NAWAMED: stakeholders’ debate on how to increase the adoption of non-conventional water practices in Jordan


During the second NAWAMED Water Table, a national meeting organized by the University of Jordan (UJ), on June 30th, 2021, stakeholders investigated and debated about current and emerging technologies in the fields of Water Demand Management (WDM) and Non-Conventional Water Resources (NCWR). 

Barbara Sarnari, vice-president of Euro Mediterranean Center for the Sustainable Development – SVI.MED., partner of NAWAMED, started by presenting NAWAMED objectives and expected achievements. Furthermore, she clarified multiple challenges that face Nature Based Solutions (NBS) related projects.

There is not considerable knowledge regarding designing, implementing and maintaining NBS. The lack of deep understanding among key actors, deficiency of skills and experience, the lack of knowhow and ready to use technologies and ready to apply scientific results, make the adoption of NBS even more challenging

She closed the presentation listing the current existing technologies for greywater treatment and reuse, such as chemical technologies, physical technologies, physico-chemical systems, electrochemical reactor and biological (aerobic / anaerobic) systems.

Prof. Ahmed Al-Salaymeh (NAWAMED project coordinator at UJ), focused and clarified the advantages of NBSs. Such benefits include, further than the possibility to treat a large quantity of greywater: provision of air filtration, oxygen production and CO2 storage, reduction of energy related costs from building insulation and positive microclimate effects, improvement of biodiversity and aesthetic, reduction of noise pollution and enhancement of building longevity. 

Many key stakeholders contributed in the debate in order to increase the uptake of these technologies by individual private buildings and commercial enterprises, particularly in the case of greywater treatment and reuse technologies.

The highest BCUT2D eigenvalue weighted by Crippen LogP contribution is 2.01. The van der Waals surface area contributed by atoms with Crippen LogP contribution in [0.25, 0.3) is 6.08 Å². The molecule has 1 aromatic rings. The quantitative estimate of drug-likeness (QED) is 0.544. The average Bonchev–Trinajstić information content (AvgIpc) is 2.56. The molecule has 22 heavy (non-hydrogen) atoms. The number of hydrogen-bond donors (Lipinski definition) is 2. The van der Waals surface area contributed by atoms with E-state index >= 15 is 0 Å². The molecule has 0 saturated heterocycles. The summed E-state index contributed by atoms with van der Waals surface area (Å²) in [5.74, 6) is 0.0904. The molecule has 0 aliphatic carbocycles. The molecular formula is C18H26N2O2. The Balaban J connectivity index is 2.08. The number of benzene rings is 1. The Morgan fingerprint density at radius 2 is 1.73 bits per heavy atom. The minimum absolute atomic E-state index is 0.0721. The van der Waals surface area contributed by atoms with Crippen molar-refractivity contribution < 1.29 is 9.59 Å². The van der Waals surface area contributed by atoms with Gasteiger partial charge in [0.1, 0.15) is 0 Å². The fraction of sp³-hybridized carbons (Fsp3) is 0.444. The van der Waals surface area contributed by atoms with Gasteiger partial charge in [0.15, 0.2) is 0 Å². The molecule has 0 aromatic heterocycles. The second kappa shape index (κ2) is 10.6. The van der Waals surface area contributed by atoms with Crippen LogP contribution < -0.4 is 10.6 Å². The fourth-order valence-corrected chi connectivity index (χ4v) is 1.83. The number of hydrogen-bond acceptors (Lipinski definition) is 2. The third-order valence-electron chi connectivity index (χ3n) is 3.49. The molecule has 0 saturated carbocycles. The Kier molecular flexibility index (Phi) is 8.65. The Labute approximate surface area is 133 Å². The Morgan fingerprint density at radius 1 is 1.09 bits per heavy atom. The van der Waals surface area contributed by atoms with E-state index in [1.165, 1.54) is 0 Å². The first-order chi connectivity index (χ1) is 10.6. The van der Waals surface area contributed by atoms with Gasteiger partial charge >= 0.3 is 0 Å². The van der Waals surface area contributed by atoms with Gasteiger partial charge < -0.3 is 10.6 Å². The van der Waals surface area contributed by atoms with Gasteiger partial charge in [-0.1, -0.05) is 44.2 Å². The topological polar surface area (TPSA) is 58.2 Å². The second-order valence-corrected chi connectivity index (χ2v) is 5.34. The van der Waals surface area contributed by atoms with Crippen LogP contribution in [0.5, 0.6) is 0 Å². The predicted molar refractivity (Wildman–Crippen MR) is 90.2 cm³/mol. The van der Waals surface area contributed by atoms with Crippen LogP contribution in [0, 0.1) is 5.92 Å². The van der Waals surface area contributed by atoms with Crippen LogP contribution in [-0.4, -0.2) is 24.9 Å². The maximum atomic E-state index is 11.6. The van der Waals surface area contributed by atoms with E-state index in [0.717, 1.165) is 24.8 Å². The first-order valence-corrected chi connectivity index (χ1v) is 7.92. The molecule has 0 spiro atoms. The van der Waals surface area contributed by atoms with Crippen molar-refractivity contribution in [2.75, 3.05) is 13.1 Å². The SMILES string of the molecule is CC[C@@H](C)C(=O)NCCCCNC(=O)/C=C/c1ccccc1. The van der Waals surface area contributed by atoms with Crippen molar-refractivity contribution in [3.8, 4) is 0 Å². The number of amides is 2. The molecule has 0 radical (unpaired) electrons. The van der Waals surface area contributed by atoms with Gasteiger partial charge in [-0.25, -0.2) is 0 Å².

Eng. Ahmad Al-Braizat, operation manager from the commercial sector (Arab Towers Contracting Co -ATCCO)  with wide experience in grey water treatment technologies, recommended: 

For residential complexes, hotels, schools, hospitals and mosques, it is better to use treatment plants with mechanical systems and biological treatment in addition to physical and chemical treatment to produce high quality treated water to allow it to be used for cleaning yards, flushing of toilet and irrigating green spaces.

Furthermore, Eng. Al-Braizat explained that for small homes it is appropriate to design treatment plants with a smooth flow by gravity without mechanical equipment such as constructed wet land and anaerobic stabilization ponds, because: 

It is not feasible to use any mechanical systems in the grey water treatment plants designed for them because they cannot afford operation and maintenance costs

On the other hand, Eng. Fares Wakileh, whose company (Wakileh Contracting) provides integrated and innovative solutions in grey water treatment and deals with various products such as wastewater treatment plants and equipment, stated: 

The greywater unit is designed to operate automatically with minor interference from the owner. All electromechanical equipment are simple pumps which can be easily operated, maintained and repaired by a local maintenance person

Eng. Ahmed Masoud, a PhD Student in the field of civil and environmental engineering, whose research focus on integrating NBS in sustainable water management under the circular economy: 

Using NBS as a decentralized treatment technology for wastewater treatment have the potential to infiltrate the market and can be adopted to further facilitate WDM and NCWR uptake at rural communities 

The outcomes of these discussions will be combined in a common Mediterranean policy document, a common regional strategic document that presents the perspective for the adoption in water management planning of WDM and NCWR measures in the Mediterranean region, in alignment with the principles of the circular economy. This was, in fact, the second of four meetings during which key themes shall be discussed. 

The conclusions arose during this meeting are here below listed: